In an op-ed published Friday at the Washington Post, David Cole, national legal director of the ACLU and a professor at Georgetown University Law Center, wrote that if Barrett is confirmed, "the resulting shift [to the Supreme Court] will be tectonic."

The change would "fundamentally alter the court's ideological balance, giving it six conservatives and three liberals," wrote Cole, who pointed to major rulings in the past decade that were decided in narrow 5-4 rulings, including the United States v. Windsor marriage equality case.

The top court is already scheduled to begin hearing arguments in a case challenging the legality of Obamacare November 10.

"Trump's nomination of Judge Amy Coney Barrett means yet another ultra-conservative jurist could be confirmed to a lifetime term on the court—and that is unacceptable," Stand Up America founder and president Sean Eldridge said in a statement Saturday.

"The American people see this rushed process for what it is," said Eldridge. "An attempt to cement a right-wing supermajority on the highest court in order to dismantle the Affordable Care Act in the middle of a pandemic and overturn Roe v. Wade."

Sen. Bernie Sanders (I-Vt.), who made Medicare for All a pillar of his presidential bids, also warned that millions more Americans could join the ranks of the uninsured if Barrett is confirmed.

"President Trump and Senate Republicans have badly mismanaged a deadly pandemic for months. Now, in the midst of an unprecedented public health crisis, they are willing to ram through a Supreme Court nominee—within days—who will vote to destroy the Affordable Care Act, kick millions of Americans off their healthcare, and eliminate protections for millions more who have preexisting conditions," said Sanders.

"This is an absolute outrage," he said.

According to advocacy group Indivisible, "Barrett is a conservative's dream to fill RBG's seat." In a Twitter thread following her formal nomination, the group highlighted parts of Barrett's voting record to show why she is "a truly horrifying pick":






Writing at Intelligencer, Sarah Jones likened Barrett to Equal Rights Amendment foe Phyllis Schlafly to emphasize the Trump nominee's far-reaching threats. Jones wrote Saturday:

For all the power the right wing is about to hand her, though, Barrett has indeed chosen a self-limiting ideology, and not just because of her views on Roe. Conservative women aren't interested solely in abolishing abortion, or in limiting the scope of modern gender equality laws. Schlafly was an anti-communist who belonged to the John Birch Society before she ever campaigned against the ERA. Her anti-feminism comprised one strand of a comprehensively dangerous ideology. The women who serve the Trump administration aren't much different, and neither is Barrett. A Supreme Court justice with right-wing perspectives on labor, the environment, immigration, and criminal justice can harm women from all backgrounds in all aspects of their lives. That is the intention, and not the accidental byproduct, of constitutional originalism. As embraced by jurists like Barrett and her old boss, Antonin Scalia, originalism is its own dogma; the extension of a political theology committed to an older and more exclusionary version of America.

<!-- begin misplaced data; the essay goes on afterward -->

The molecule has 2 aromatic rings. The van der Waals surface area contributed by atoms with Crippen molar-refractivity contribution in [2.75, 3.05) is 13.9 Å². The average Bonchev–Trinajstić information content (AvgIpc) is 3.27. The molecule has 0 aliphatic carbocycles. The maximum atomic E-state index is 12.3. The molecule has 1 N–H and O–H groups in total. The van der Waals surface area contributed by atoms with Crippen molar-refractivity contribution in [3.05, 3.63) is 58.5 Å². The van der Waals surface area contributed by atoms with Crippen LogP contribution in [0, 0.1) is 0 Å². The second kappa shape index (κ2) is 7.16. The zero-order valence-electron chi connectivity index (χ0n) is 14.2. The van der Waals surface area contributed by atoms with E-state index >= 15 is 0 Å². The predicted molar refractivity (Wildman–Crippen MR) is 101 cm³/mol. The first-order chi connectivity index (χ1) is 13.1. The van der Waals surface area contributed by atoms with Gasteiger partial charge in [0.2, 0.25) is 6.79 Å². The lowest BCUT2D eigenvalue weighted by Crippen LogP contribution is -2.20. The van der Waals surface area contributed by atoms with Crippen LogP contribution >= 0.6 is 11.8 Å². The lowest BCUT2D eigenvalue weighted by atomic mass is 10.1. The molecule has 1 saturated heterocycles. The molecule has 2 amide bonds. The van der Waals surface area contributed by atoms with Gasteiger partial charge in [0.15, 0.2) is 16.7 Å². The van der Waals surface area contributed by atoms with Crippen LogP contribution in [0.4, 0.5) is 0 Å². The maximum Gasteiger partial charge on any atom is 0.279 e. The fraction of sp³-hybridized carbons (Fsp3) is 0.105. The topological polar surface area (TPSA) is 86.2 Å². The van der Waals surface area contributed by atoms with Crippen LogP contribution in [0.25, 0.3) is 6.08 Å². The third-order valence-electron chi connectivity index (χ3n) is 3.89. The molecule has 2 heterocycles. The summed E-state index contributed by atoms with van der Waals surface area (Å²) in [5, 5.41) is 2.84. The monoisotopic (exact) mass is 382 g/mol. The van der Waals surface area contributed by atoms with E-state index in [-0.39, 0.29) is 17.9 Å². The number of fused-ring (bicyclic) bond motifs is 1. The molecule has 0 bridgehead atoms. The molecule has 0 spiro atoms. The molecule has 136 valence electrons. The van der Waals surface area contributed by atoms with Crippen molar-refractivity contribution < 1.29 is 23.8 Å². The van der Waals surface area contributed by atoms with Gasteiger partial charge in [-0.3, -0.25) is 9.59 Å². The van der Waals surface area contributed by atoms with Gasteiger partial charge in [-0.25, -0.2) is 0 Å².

Barrett understands all that. She's exactly as intelligent as her advocates say, and she's made all her choices with a sound mind. Her reward is power. If she's confirmed by the Senate, she'll be able to finish what Schlafly once started. She could help lock in Trump for another four years. She'll be able to deal democracy and yes, the feminist movement the blows the Christian right has dreamed of landing for years.

In light of what's at stake, Barrett's critics are calling on senators, Democrats and Republicans alike, to refuse to vote on a replacement for RBG's seat until after the election.

Among that chorus are Massachusetts Attorney General Maura Healey and Oregon Attorney General Ellen Rosenblum, co-chairs of the Democratic Attorneys General Association.

"The nomination of arch-conservative Judge Amy Coney Barrett should alarm anyone who cares about the future of this country," said Healey and Rosenblum, warning that "healthcare, marriage equality, the right to abortion, worker protections, access to the ballot box, and so much more" is on the line.

"To every member of the Senate: find your backbone, buck McConnell, and let the people vote first," they said.

People For the American Way president Ben Jealous directed his attention to Republican senators, asking in a statement: "Will they follow Trump and Mitch McConnell over the cliff in ramming this disastrous nomination through? Or will they stand up for their constituents who want their healthcare protected and expanded during this pandemic, and the millions of Americans who could lose coverage for preexisting conditions?"

"It comes down to this," said Jealous. "Senators who ignore the will of the people so they can put another nail in the coffin of healthcare are putting another nail in the coffins of their own constituents. Come November, voters will remember this betrayal."